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FIEND WITHOUT A FACE ($40) is another sci-fi favorite from my misspent youth that I watched every time it played on television. Of course, when you are a kid, you are can't help but love any gory science fiction movie that features monsters that resemble disembodied brains and spinal cords, which slink along like deranged inch worms hunting down their human prey. In the terms of gore, 1958's FIEND WITHOUT A FACE was certainly years ahead of its time, especially for a science fiction offering. I think the only other English movies that gave FIEND WITHOUT A FACE any form of competition in its gore quotient, were the blood soaked Hammer horror classics, which had started to appear at roughly the same time. As I grew older, my fondness for FIEND WITHOUT A FACE remained firmly in place, which lead me to securing a copy of the movie, when it was released on Laserdisc several years back. While the Laserdisc was a bare bones affair, it did offer the best looking edition of the movie that I had seen up until then. A few years further down the road, we find this minor 50's science fiction classic being recognized for its importance to the genre. This recognition of FIEND WITHOUT A FACE has taken the form of a very classy release on DVD, courtesy of The Criterion Collection.

FIEND WITHOUT A FACE is set at a remote US Air Base in Canada, where the military are conducting experiments to increase the range of their radar system with vast amounts of power that they are generating at a nuclear power plant on the base. Since the base is out in the middle of nowhere, the unsophisticated local farmers begin blaming all of their woes on radioactive fallout from the base. Despite all their complaints, the farmer's biggest problem turns out to be the reduction in the amount of milk that their cows give. The situation quickly turns serious, when a few of the locals that live close to the military instillation die under mysterious circumstances. Of course, the farmers immediately suspect that contamination from the nuclear power plant is responsible for the deaths. While autopsies confirm that radiation played no part in the deaths, the actual cause proves to be almost too fantastic to believe. The autopsies reveal that something has bored two holes into the back of each victim's skull and sucked out their brains and spinal cords. While the military launches an investigation to find whatever unseen thing is responsible for the strange deaths, the townsfolk start looking for something more tangible to blame than just a fiend without a face.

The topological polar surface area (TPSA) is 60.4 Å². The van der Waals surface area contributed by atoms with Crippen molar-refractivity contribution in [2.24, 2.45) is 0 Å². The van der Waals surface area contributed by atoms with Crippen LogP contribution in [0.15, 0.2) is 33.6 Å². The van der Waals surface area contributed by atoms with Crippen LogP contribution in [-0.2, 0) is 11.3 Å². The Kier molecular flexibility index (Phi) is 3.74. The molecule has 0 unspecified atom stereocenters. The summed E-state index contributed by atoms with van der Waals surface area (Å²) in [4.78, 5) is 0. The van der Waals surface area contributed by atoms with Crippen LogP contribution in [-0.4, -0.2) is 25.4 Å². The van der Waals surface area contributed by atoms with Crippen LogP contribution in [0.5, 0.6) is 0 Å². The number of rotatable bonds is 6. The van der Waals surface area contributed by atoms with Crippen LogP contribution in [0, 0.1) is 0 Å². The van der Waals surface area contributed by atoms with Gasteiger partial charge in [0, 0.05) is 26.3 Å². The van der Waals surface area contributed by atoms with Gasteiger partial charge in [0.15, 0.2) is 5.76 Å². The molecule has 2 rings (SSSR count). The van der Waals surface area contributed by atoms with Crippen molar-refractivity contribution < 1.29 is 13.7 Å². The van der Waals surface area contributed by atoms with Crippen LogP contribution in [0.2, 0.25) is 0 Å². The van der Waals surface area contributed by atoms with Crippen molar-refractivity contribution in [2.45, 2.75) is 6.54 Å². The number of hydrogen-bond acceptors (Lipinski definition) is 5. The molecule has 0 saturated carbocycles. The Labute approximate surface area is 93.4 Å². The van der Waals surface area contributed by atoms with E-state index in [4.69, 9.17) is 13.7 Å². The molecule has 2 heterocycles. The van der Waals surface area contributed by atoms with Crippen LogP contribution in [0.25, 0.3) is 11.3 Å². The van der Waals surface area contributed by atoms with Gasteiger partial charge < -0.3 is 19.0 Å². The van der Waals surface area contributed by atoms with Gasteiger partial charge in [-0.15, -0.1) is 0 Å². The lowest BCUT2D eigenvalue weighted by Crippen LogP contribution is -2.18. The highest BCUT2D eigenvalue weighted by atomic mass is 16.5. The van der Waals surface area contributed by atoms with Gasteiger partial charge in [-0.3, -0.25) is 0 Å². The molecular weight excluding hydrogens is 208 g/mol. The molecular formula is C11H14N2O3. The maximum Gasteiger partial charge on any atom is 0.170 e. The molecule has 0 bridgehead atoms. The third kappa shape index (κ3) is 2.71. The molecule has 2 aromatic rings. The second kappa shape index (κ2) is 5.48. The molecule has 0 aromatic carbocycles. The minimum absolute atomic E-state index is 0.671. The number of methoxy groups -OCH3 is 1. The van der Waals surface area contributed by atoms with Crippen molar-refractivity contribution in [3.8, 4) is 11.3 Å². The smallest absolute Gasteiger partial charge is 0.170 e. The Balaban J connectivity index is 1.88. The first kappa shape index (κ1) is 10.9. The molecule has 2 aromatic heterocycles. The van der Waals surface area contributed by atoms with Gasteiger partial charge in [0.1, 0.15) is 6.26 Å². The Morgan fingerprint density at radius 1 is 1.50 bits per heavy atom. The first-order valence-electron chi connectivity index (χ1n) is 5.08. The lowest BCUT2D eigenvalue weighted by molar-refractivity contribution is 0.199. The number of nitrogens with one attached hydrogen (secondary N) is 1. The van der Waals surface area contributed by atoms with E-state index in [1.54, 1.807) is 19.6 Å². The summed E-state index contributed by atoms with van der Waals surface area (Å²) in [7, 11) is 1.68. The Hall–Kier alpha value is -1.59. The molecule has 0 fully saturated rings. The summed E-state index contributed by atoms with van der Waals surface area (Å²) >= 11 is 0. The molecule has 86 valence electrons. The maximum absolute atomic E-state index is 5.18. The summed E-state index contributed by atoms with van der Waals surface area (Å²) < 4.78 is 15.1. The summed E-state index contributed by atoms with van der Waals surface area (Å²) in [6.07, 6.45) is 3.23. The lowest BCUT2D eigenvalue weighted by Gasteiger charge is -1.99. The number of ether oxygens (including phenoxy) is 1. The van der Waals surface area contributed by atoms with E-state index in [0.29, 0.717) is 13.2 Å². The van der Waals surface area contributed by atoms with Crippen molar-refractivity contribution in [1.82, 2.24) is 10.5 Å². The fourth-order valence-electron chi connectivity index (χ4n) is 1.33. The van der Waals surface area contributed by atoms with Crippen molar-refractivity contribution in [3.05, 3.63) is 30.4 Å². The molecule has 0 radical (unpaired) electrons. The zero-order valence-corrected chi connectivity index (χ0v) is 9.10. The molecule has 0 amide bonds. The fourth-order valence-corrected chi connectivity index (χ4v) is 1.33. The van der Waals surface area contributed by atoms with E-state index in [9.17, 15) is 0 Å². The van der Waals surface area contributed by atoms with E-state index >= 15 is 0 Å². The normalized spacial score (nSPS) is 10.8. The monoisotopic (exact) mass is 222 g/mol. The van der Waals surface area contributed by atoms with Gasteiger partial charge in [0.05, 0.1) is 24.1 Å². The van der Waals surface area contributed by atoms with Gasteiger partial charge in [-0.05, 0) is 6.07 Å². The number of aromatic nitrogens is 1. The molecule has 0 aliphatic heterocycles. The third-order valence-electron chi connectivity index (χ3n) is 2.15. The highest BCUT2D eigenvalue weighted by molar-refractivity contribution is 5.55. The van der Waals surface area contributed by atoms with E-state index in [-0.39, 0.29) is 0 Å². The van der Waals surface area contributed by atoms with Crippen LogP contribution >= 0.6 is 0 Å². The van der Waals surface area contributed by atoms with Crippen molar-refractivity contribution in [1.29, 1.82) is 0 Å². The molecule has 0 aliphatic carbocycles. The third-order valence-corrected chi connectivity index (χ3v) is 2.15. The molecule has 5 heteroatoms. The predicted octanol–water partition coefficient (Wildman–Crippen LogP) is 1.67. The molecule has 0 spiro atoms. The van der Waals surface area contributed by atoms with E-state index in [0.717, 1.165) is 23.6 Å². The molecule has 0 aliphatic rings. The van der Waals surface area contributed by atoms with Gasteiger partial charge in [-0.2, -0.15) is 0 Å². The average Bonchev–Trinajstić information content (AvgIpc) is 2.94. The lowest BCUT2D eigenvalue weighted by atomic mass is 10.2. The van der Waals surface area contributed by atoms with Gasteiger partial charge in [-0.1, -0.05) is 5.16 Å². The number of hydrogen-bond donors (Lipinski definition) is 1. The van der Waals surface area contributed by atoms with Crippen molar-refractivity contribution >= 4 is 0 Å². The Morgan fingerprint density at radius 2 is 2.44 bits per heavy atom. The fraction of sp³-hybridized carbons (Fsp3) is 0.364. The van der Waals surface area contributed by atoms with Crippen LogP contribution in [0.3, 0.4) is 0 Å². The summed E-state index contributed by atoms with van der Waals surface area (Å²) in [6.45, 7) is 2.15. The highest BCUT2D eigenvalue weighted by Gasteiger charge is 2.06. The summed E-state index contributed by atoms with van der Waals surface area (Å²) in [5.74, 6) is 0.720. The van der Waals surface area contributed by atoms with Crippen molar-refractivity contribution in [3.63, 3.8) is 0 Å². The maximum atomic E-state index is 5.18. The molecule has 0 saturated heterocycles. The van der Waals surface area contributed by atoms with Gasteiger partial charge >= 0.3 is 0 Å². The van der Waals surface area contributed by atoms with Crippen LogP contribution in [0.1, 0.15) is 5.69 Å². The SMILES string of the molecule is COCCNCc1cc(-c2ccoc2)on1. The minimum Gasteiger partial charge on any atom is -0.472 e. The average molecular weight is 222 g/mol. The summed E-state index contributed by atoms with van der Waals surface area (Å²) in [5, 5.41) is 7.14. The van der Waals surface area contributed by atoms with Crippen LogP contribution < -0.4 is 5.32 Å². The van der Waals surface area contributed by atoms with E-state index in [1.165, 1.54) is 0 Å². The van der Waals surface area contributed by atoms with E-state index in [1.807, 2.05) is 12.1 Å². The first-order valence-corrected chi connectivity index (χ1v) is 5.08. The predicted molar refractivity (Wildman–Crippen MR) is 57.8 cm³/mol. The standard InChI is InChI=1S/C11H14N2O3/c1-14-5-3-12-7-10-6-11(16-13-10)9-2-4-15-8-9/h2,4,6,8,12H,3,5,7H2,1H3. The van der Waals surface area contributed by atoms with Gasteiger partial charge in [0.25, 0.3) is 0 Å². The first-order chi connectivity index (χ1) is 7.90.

FIEND WITHOUT A FACE is a tight and well-acted little science fiction shocker that features good special effects work that actually produces more blood and gore than one generally finds in a movie from this period. The stop motion special effects deployed in FIEND WITHOUT A FACE are something of a rarity for this genre, especially since they are so well done and far bloodier than anything Ray Harryhausen ever came up with in his sci-fi films (was there ever any blood in a Harryhausen's special effect?). Letís face it; the special effects are a whole lot of fun and one of the big reasons that folks keep coming back to FIEND WITHOUT A FACE. Sure, even Iíll admit that there are some gaping holes in the filmís logic, however Arthur Crabtree's fast paced direction and the earnestness of the central performances, keep the viewer from questioning the movie as it is unspooling. The cast of FIEND WITHOUT A FACE features Marshall Thompson, Terence Kilburn, Michael Balfour, Gil Winfield, Shane Cordell, Stanley Maxted, James Dyrenforth, Kim Parker, Peter Madden and Kerrigan Prescott.